Non-proliferation policy issues ensured that a decision by the NSG went down to the wire. Austria led the opposition at the meeting refusing to accept American proposals, saying that it could not change its policy on non-proliferation so close to its parliamentary election.

The Times of India reports that Austria and Ireland are the "last men standing" in the way of a nuclear deal with the U.S. Austria and Ireland rejected as “inadequate” India’s statement that it “remained committed to a voluntary, unilateral moratorium on nuclear testing.”

According to the newspaper, Austrian officials have told the Americans that with elections around the corner, they could not afford to alienate the Green Party. Irish officials said they stood "on principle" regarding support for the nuclear nonproliferation treaty.

NDTV in New Dehli reports that US President George Bush has called Chinese President Hu Jintao to seek China's support. However,the move apparently backfired as the Chinese delegation subsequently left the NSG meeting reportedly recalled by their government. Reports from Vienna suggest the Chinese are saying the NSG process must not be rushed to make a decision right away and that's the reason the delegation was recalled to Beijing. The action takes China out of the room without having to cast a "no" vote. It has the effect of a veto anyway since further delay by the NSG will put it out of position relative to action by the U.S. Congress.

Siddharth Varadarajan reports from Vienna via The Hindu that "desperate three-way negotiations were under way" late Friday night between American, Indian and G-6 country officials over the wording and structure of the U.S. proposal to allow nuclear commerce with India.

The Hindu reports, according to a diplomatic source, that the U.S. is conducting parallel consultations in small groups to hammer out an agreement and “the whole thing now has to be integrated in some way” according to an unnamed U.S. official. Among the countries pressing for tougher language were Ireland, Austria, and New Zealand. However, China's delegation has reportedly left the NSG meeting.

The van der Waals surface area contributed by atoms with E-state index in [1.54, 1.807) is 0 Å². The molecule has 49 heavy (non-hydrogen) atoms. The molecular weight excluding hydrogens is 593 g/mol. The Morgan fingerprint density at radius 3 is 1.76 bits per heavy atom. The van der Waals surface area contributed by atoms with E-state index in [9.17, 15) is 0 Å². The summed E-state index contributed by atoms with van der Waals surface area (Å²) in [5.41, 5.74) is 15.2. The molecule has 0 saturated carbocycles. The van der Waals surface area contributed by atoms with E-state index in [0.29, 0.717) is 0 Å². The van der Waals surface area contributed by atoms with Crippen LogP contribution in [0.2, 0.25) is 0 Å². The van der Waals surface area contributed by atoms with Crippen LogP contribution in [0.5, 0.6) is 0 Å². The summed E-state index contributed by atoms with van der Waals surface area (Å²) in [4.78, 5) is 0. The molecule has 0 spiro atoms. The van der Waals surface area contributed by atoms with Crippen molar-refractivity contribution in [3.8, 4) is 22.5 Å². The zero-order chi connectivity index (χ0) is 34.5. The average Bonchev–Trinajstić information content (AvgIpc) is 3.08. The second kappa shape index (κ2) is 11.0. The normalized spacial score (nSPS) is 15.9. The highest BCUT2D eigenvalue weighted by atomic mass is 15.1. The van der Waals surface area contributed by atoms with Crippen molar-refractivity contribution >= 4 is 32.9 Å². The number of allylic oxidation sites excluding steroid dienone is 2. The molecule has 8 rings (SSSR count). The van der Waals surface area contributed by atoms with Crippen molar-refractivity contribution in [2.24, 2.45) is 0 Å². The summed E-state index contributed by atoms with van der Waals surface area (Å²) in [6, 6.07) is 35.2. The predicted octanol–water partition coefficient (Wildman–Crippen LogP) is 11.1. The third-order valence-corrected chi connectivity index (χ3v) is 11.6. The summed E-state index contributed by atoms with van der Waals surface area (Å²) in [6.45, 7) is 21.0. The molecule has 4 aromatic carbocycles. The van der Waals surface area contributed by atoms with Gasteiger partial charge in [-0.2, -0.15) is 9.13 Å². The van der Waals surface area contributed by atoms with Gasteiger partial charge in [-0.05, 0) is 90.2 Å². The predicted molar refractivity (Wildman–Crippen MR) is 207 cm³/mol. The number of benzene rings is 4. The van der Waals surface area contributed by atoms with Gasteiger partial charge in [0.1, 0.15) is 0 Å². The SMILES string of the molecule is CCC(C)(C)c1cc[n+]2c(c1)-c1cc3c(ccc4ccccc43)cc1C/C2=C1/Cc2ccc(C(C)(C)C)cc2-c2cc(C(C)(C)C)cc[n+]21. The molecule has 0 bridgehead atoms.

At press time, a diplomat from the Group of Six ‘like minded nations’ holding out for tougher conditions told The Hindu that “the meetings are still on and we’re not likely to have final agreement tonight [Friday] given the need for some delegations to get instructions [from their governments] on the revised text.”

A number of states continuing to insist on a clear “cause and effect” link between a future Indian atomic test and the termination of nuclear supplies.

Friday September 5th

type keys(2230 GMT) The Business Standard of India reports a meeting of the 45-member Nuclear Suppliers’ Group (NSG) to approve the India-US nuclear deal went on late into the night in Vienna, but consensus has apparently escaped the grasp of the group mostly because of the continued opposition of Austria, Ireland and New Zealand.

A third round of meetings looms on the horizon, possibly taking place in late September India's External Affairs Minister Pranab Mukherjee told the Business Standard in New Dheli. He expressed concern about another draft of the document that was circulated in Vienna, listing the terms and conditions that India would be required sign on for to seal the deal. A third meeting will miss the window of opportunity to gain legislative approval from the U.S. Congress. (see text box below)

The changes to the draft were minimal, and some critics said "cosmetic," but Austria insisted that some of their objections be captured in the draft agreement. So far their objections to the current draft have not been met despite intensive dialog during both both days of the meeting. The Business Standard published this comparison of possible outcomes of the NSG meeting. (Text box by Business Standard, India, Sept 5)

(2100 GMT) China threw a monkey wrench into the deliberations of the Nuclear Suppliers Group by recalling its delegation to the meeting. Reuters reports China caused an additional complication in the complex negotiations when its delegation announced it needed to return to Beijing.

Meanwhile, Norway and the Netherlands are reported to have agreed to new language involving a voluntary declaration crafted during the day in behind the scenes discussions. Only Ireland, Austria, and New Zealand were sticking to a tough line on testing. A diplomat at the meeting told Reuters said the general consensus among U.S. and other diplomats was that "the three will come on board at some point."

The diplomat said Washington wanted "to keep pushing along, using the clock as an ally to turn the three hold-outs, so the Chinese comment is problematic." Nobody was willing to put an interpretation on the unexpected move by China. The 45-nation body is working deep into the night to craft a declaration that can gain unanimous support from its members.

Critics of the proposed deal fear India could use access to nuclear material markets to boost its bomb program and drive nuclear rival Pakistan into another arms race. Neither India nor Pakistan have signed the Nuclear Nonproliferation Treaty. Opposition to the deal anchors on this issue.

"Voluntary declarations do not have the same value as a (binding) NSG text," another diplomat told Reuters.